It was Jon Stewart who got me thinking at the weekend as I encountered his one line bomb: “If con is the opposite of pro, then isn’t Congress the opposite of Progress?” I wonder if those who founded the All Progressives Congress would not start wondering whether Stewart, in saying this, was not being used by the venal spirit of the dead opposition in Nigeria. Is the contradiction we see around us in its essence or just in its name? Or is Stewart’s thesis an explanation for the institutional contradictions and the inertia the polity has been blessed with by a political class that packed so much hope into its message of change just two years ago?
For 16 years, the PDP staged its dance of spirits, gnomes and demons and the people watched with helpless interest. There were moments you would call great. There were equally moments of utter disappointments. The disappointments were a direct result of that party’s bad head which made it to think it could do whatever it liked with the people and get away with it. The bad behaviour of the power-drunk PDP ultimately gave it the grace of burying itself. What misfortune can be worse than its decking itself with the dubious reputation of being the first ruling party in Nigeria to be disgraced out of office by the sheer power of people’s votes? The PDP actually did not start out as an organisation carrying a bad head on its neck. It held a lot of promise before the ugly spirit of unwell afflicted its leaders with bad behaviour. When your destiny (or head or chi) is good and you wilfully decide to do bad, that bad behaviour will soon cancel out your good fortune. That, precisely, is what happened to the PDP. Now, so soon after the PDP experience, the APC appears determined to die the same death.
I once warned the APC against opening its doors to the spirit of arrogance in victory. I forgot to warn too that there are other evil spirits anywhere victory is. The APC has become the new PDP in its ways and manners. It has its Lagos division. There are also at least two divisions in Abuja. These are well heeled war camps headed by battle-tested lords who would insist that all is well with their multi-storey political edifice even when the cracks are widening by the minute. But the chairman of the APC governors’ forum, Rochas Okorocha, is a man of language, poise and charm. He has drama too. All these he has deployed in talking about salvaging the APC’s own House of Commotion. Okorocha made some interesting moves last week, dashing from the Villa to the Senate, to the House of Reps, to the APC secretariat. His message was urgent, soothing and alarming. The APC was fractured and failing, he cried. He wanted a peaceful, united APC once again. Okorocha literally pronounced the party a disaster at infancy, an army throwing bombs at itself? He believed it was not too late to attempt reinventing that ship of change that brought today’s beautiful government of Muhammadu Buhari.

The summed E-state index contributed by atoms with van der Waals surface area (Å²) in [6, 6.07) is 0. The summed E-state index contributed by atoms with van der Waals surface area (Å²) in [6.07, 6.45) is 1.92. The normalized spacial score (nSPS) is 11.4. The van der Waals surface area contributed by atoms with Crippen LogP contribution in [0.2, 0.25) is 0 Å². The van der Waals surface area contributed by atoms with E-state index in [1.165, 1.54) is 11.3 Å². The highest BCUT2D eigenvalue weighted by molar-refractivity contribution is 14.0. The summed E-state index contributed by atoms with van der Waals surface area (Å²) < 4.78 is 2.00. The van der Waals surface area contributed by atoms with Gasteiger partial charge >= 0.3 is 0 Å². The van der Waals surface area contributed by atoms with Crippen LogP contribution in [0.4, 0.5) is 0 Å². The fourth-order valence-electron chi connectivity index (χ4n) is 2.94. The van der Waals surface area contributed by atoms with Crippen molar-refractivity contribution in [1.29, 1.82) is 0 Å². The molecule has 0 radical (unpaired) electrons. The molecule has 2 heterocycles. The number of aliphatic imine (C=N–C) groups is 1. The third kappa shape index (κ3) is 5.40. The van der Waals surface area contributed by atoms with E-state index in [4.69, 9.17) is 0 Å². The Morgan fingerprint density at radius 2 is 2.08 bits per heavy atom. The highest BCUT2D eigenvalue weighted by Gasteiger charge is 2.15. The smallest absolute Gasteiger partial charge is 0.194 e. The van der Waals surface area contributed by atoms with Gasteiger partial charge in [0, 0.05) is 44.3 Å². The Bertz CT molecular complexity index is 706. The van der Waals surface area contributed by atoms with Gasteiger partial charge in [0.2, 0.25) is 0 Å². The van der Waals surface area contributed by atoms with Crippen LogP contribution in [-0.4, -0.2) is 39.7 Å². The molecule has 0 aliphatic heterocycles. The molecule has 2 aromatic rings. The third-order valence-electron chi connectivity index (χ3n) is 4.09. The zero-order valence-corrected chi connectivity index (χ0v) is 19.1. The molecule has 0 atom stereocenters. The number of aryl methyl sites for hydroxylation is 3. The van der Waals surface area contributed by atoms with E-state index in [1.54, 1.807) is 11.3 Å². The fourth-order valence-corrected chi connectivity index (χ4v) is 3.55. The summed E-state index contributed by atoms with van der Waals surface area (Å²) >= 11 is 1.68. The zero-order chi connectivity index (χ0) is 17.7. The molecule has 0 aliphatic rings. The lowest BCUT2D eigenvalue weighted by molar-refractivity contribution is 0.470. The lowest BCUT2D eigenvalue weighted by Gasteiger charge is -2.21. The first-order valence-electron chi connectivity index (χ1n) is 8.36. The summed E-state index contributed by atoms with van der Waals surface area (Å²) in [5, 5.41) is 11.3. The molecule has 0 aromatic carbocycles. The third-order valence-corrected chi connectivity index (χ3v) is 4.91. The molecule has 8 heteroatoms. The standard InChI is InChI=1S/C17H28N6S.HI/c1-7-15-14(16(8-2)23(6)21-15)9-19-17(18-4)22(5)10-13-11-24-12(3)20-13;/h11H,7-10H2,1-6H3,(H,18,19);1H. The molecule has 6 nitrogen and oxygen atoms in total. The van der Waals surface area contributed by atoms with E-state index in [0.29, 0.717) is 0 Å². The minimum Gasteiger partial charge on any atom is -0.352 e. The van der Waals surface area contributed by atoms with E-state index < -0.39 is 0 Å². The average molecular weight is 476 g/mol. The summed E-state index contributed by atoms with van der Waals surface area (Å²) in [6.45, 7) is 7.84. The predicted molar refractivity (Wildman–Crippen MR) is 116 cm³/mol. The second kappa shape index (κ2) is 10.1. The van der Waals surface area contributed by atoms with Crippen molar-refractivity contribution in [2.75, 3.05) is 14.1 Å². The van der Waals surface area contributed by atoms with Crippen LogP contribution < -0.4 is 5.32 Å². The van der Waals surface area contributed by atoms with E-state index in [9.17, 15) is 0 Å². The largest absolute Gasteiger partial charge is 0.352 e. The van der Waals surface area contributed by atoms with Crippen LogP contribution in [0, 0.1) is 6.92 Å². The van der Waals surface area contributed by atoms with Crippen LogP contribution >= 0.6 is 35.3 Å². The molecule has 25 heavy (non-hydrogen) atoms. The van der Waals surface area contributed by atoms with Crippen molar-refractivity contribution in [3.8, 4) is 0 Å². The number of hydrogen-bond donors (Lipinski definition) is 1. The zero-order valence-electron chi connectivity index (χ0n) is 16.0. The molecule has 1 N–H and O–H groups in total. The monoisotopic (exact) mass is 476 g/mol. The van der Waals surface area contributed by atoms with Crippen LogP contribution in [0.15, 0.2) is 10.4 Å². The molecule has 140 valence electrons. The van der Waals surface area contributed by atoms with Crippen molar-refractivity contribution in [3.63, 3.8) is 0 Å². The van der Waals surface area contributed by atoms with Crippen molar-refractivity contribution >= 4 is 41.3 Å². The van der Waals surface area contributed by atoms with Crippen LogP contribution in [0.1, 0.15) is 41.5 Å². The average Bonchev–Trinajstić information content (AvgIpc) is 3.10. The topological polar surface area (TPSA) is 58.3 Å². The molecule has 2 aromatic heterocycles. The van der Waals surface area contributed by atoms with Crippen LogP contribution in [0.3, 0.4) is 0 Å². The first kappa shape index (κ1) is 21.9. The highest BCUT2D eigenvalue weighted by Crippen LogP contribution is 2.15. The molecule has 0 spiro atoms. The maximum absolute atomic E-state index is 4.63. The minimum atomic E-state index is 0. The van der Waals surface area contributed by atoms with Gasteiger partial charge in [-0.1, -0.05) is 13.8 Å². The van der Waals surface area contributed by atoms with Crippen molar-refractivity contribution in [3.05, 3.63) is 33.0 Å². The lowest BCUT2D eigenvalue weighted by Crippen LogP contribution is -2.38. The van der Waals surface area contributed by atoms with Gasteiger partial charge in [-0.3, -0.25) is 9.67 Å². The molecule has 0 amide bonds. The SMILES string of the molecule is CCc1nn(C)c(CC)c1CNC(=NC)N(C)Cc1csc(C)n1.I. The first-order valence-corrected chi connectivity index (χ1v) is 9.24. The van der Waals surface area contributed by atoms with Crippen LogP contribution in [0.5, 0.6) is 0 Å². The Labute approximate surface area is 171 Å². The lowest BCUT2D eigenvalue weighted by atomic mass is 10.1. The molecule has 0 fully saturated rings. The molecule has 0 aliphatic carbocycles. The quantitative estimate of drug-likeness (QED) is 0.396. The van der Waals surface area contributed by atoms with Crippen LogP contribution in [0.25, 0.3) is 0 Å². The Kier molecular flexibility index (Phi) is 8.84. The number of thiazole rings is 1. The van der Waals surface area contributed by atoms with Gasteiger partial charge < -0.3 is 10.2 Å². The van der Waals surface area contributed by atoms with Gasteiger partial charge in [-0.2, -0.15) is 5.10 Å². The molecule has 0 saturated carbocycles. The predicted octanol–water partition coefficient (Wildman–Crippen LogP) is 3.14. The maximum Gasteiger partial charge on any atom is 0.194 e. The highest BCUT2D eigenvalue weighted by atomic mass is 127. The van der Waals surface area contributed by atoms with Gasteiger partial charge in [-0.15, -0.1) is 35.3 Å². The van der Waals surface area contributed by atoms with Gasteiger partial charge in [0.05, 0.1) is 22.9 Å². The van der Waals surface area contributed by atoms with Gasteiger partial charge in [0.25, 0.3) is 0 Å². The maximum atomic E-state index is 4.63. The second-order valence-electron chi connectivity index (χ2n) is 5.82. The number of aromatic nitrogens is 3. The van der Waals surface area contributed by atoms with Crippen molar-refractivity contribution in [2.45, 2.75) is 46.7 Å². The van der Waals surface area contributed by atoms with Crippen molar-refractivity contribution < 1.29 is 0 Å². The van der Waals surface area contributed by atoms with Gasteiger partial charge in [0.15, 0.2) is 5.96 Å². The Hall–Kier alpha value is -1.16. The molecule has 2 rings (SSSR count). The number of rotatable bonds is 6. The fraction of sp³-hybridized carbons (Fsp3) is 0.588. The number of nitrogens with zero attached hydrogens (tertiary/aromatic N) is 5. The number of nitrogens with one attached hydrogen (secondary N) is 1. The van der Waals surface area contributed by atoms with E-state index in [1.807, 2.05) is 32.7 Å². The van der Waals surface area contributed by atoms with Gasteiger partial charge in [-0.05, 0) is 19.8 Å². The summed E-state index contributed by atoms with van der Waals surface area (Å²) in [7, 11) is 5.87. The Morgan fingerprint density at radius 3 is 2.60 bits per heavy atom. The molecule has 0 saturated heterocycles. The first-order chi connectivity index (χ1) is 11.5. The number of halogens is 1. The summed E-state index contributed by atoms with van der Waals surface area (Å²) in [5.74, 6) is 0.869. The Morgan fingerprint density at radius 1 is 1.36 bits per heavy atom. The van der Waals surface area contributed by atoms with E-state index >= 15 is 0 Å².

“One wonders then what went wrong. Where did we get it wrong? And after these troubles and after the much hope we have given to Nigerians, we still cannot work together as a party, as a family. It seems to me like there is no more platform for us to chant those old songs which we used to sing in the days of struggle for change. One wonders, was this what we were asking for or was this the change we were asking for? I think Nigerians expect so much from us and at the end of it all. We noticed and we know that we are a party in majority at the National Assembly and we are a party with majority in the number of governors — state houses of assembly — but we notice there is no cordial relationship between the governors, the executive and the legislature,” Okorocha lamented.
I share in Okorocha’s concern and grief. The APC in its present splintered form is a danger to itself and the polity. It is a barrel bomb. “We used to watch horror movies. Now we are living them,” a Syrian man who witnessed the effect of barrel bombs recently told the BBC. A former US State Department spokeswoman, Victoria Nuland, once described barrel bombs as “vicious things indiscriminately launched … at targets without any concern about civilians.” Now, if you know that barrel bombs are actually large containers “packed with gasoline, nails and chunks of steel “you would understand how destiny-killing a ruling party could be when splintered along unedifying, deadly lines at a time of great expectations. Nobody ever feels safe anywhere politicians fight over power. Do these people know that as they bicker and fight openly and secretly, the people are jobless, cashless, hopeless and hungry and even dying?
If you accept that Stewart’s con and pro thesis as true about what is happening to the ruling party in Nigeria and you still go to the newsstand every morning arguing, against lamentations of motion without progress, shouldn’t one tell you that you need spiritual cleansing and deliverance? This is not about being cynical about the progress promised by the party, it is about why the party and its leaders have refused to see the horror in the eyes of the voter who now feels abandoned by a people of change who campaigned with “a banner without stain.”
Success is very difficult to manage. That bit rings true of every human being and every organisation, including political parties. The truly successful ones are those who understand victory in battle as a means to something greater in value than war. The party should not be like the forgetful fisherman who was an exemplar in poverty but now sleeps in riches through sheer smile of luck. His wealth has become so much that sleeping in a palace of gilt, gold, tapestry and damask makes him think he is the greatest. He soon loses all like others like him. That is my little gift to the APC. It must wake up, learn and change. Power, like riches, is the buffeting waves of the ocean. It comes and goes.